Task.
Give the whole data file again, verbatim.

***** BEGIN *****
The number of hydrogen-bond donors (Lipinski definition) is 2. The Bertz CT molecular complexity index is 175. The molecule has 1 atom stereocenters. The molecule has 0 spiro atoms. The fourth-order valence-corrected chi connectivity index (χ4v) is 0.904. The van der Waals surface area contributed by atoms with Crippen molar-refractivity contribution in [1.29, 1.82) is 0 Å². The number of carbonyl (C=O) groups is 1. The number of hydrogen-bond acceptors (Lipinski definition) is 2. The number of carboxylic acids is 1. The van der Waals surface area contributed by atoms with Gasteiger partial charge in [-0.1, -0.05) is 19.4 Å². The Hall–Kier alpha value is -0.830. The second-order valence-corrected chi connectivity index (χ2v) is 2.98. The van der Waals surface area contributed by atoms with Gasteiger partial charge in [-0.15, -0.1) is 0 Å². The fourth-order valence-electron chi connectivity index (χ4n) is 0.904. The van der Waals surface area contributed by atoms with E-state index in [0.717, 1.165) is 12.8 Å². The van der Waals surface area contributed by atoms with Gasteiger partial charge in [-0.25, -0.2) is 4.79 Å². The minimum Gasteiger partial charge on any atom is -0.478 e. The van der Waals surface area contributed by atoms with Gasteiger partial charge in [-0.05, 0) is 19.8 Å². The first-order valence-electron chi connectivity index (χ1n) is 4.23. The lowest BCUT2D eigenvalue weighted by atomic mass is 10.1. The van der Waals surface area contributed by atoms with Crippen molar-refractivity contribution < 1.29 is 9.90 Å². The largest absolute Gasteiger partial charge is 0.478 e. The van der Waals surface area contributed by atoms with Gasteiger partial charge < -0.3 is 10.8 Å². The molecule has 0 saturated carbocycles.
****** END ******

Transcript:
The number of hydrogen-bond donors (Lipinski definition) is 2. The Bertz CT molecular complexity index is 175. The molecule has 1 atom stereocenters. The molecule has 0 spiro atoms. The fourth-order valence-corrected chi connectivity index (χ4v) is 0.904. The van der Waals surface area contributed by atoms with Crippen molar-refractivity contribution in [1.29, 1.82) is 0 Å². The number of carbonyl (C=O) groups is 1. The number of hydrogen-bond acceptors (Lipinski definition) is 2. The number of carboxylic acids is 1. The van der Waals surface area contributed by atoms with Gasteiger partial charge in [-0.1, -0.05) is 19.4 Å². The Hall–Kier alpha value is -0.830. The second-order valence-corrected chi connectivity index (χ2v) is 2.98. The van der Waals surface area contributed by atoms with Gasteiger partial charge in [-0.15, -0.1) is 0 Å². The fourth-order valence-electron chi connectivity index (χ4n) is 0.904. The van der Waals surface area contributed by atoms with E-state index in [0.717, 1.165) is 12.8 Å². The van der Waals surface area contributed by atoms with Gasteiger partial charge in [-0.25, -0.2) is 4.79 Å². The minimum Gasteiger partial charge on any atom is -0.478 e. The van der Waals surface area contributed by atoms with Gasteiger partial charge in [-0.05, 0) is 19.8 Å². The first-order valence-electron chi connectivity index (χ1n) is 4.23. The lowest BCUT2D eigenvalue weighted by atomic mass is 10.1. The van der Waals surface area contributed by atoms with Crippen molar-refractivity contribution < 1.29 is 9.90 Å². The largest absolute Gasteiger partial charge is 0.478 e. The van der Waals surface area contributed by atoms with Gasteiger partial charge < -0.3 is 10.8 Å². The molecule has 0 saturated carbocycles.